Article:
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Desert Island Discs with Torquil Norman

Earlier on this evening I went to the gym, nothing unusual there except for the fact that instead of listening to some power-gym music, I just wanted to finish listening to the podcast of Desert Island Discs with Kirsty Young. I know exactly what you are thinking, I thought that myself, “what sort of person exercises while listening to BBC Radio 4?” Well, I guess the answer is: people like me.

BBC Radio 4But, why was I listening to this programme? Well, I started listening to it as I was heading to the gym and it was so enthralling that I could not wait listening to it. For those of you who don’t know the programme, Desert Island Discs is a long-running radio programme, first broadcasted in 1942, where guests are invited to imagine themselves cast away on a desert island. They can chose eight pieces of music to take with them. This allows them to discuss their lives, achievements and experiences. They are also asked to choose a book to take with them (they are automatically given the Complete Works of Shakespeare and either the Bible or another appropriate religious or philosophical work – I would personally change the latter for Darwin’s “On the Origin of the Species“, but there you go…). Finally they are allowed to take one luxury, which must be inanimate and of no use in escaping the island or allowing communication from/to the outside.

This particular episode had Sir Torquil Norman (listen to it via the iPlayer), who is described as a “philanthropist, businessman and aviator”. What an interesting man! During the broadcast you learn that he was born in 1933 and  that he stands at 6′ 7″. Torquil gained his pilot’s licence at eighteen, and flew for the RAF. He comes across as a person that very much enjoys what he does and his interests range from toy making to chairing the Roundhouse Trust. In 1980 he found Bluebird Toys, makers of the Big Yellow Teapot House, the Big Red Fun Bus, and the very successful Polly Pocket dolls.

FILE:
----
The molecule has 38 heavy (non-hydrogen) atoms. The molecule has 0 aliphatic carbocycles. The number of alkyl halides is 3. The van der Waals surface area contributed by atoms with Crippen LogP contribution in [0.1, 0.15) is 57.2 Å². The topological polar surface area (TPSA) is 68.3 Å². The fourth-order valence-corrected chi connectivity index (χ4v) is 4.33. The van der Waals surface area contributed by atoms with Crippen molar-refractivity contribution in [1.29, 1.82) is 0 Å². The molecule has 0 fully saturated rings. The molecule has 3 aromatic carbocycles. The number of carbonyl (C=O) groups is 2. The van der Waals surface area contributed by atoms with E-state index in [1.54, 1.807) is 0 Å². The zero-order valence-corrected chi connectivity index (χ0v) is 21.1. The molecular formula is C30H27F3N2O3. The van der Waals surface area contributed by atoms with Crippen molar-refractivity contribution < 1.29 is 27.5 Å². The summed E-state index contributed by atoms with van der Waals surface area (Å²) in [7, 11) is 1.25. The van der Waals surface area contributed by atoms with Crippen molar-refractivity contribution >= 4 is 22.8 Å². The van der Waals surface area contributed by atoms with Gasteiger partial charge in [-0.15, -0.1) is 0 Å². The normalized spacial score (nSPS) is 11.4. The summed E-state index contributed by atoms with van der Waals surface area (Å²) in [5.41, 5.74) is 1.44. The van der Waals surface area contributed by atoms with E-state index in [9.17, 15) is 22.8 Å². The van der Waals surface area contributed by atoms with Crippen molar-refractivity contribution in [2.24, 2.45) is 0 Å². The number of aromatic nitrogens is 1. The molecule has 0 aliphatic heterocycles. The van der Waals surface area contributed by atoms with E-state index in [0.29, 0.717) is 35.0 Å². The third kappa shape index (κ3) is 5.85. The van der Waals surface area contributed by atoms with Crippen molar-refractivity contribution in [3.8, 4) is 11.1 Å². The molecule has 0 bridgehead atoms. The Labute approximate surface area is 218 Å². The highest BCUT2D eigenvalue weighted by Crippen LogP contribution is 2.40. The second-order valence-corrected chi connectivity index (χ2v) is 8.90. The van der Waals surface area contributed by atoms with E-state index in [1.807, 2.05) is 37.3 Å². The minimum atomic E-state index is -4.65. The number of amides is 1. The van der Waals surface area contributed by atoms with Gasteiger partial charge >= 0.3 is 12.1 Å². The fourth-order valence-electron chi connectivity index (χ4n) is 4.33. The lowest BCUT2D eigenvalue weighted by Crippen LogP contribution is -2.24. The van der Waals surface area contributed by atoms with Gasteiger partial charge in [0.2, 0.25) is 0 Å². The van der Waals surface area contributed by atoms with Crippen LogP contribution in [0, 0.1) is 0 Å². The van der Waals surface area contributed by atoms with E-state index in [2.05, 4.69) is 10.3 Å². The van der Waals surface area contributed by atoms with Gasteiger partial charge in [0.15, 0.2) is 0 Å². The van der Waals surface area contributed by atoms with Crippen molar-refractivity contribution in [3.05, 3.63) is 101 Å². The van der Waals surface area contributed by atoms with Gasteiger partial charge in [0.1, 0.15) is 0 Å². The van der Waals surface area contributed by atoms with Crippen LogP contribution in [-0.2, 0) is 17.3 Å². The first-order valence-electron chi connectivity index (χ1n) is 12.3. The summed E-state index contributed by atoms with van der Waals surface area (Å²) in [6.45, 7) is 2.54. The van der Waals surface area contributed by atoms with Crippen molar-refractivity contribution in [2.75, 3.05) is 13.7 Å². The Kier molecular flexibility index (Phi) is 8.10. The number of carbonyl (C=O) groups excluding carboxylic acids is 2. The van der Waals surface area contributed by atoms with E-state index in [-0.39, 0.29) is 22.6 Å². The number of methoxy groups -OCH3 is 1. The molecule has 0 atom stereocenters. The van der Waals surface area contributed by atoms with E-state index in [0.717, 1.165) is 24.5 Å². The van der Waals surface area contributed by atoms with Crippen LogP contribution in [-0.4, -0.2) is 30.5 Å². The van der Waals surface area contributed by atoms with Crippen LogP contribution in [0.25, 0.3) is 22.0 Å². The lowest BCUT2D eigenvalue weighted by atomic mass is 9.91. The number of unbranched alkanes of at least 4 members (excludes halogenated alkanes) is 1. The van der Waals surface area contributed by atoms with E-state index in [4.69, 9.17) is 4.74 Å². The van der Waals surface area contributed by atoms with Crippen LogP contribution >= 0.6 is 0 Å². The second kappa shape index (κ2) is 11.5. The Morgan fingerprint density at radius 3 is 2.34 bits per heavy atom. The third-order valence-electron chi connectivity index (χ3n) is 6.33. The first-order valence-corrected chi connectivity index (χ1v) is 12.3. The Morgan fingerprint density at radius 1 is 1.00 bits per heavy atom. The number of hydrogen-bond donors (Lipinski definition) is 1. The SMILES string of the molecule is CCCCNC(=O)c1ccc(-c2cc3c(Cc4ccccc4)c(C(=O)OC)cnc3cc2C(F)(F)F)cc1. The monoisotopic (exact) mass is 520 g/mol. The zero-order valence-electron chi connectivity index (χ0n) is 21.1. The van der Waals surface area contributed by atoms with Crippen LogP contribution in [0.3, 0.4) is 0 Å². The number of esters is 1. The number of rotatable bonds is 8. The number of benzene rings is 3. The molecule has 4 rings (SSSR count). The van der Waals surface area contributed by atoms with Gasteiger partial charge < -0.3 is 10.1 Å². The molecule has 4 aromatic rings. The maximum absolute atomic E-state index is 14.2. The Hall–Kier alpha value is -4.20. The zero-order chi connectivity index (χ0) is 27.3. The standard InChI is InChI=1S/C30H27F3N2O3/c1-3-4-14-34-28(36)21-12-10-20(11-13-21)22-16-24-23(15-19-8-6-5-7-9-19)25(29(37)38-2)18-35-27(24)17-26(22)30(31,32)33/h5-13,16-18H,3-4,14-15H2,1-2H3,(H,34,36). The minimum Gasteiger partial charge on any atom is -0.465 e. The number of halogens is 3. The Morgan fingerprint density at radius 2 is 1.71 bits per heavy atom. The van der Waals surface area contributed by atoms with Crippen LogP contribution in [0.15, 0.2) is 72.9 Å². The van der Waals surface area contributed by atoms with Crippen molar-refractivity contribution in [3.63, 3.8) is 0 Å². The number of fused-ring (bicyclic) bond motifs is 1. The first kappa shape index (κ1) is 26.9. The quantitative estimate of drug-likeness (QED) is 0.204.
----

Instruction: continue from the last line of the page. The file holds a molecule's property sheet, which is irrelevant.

The Roundhouse is one of my favourite venues in London and it is a building with which Torquil has a very long term relationship. He bought the derelict Roundhouse arts venue in Chalk Farm with the idea of restoring it to its former glory as an arts venue in the 1960s and ’70s. The restored venue reopened in June 2006.

His choices of music were fantastic! They were as follows:

  1. Salade de Fruits – Bourvil
  2. Mr Tambourine Man – Bob Dylan
  3. Nobody knows you when you are down – Bessie Smith (his final choice to take to the Island)
  4. Your feet’s too big – Fats Waller
  5. Shenandoah – Paul Robeson
  6. Mon Légionnaire – Edith Piaf
  7. Black velvet band – The Clancy Brothers (listen to alternative here)
  8. Stormy Weather – Billy Holiday

His book of choice was a book of verses that his father wrote throughout his life and my favourite of all was his choice of luxury: a small still with an ice-making unit attached to it… The logic? Well, he is convinced that on this Desert Island there will be all kinds of fruits and vegetables and his plan is to develop all sorts of kinds of gin, so that “I could then sit in my homemade deckchair, looking out over the sea with a dry martini in my hand, and when I was eventually rescued I could be the most famous barman in the world”.

7 thoughts on “Desert Island Discs with Torquil Norman”

  1. Sir Torquil, a fascinating “D.I.D” subject. He mentioned in passing his brother, Mark, a charming man who took an interest in those of us lower down the food chain when he periodically visited central Africa many years ago. Patently, the Norman qualities are anchored in the DNA. Both brothers left an impression, Sir Torquil to-day and Sir Mark nearly fifty years ago.

  2. Brian D Fitzpatrick

    The Sir Torquil ‘DID’ did no favours to him or The Roundhouse by neglecting to mention that he in fact inherited a thriving ( my opinion) GLC London Arts Venue (Centre 42) and not, as was said, just a redundant Victorian train (turntable) shed. Check out the History of just these two previous designations of that building, especially Centre 42, and you will see what I mean. History and editors, it seems, love a short path.

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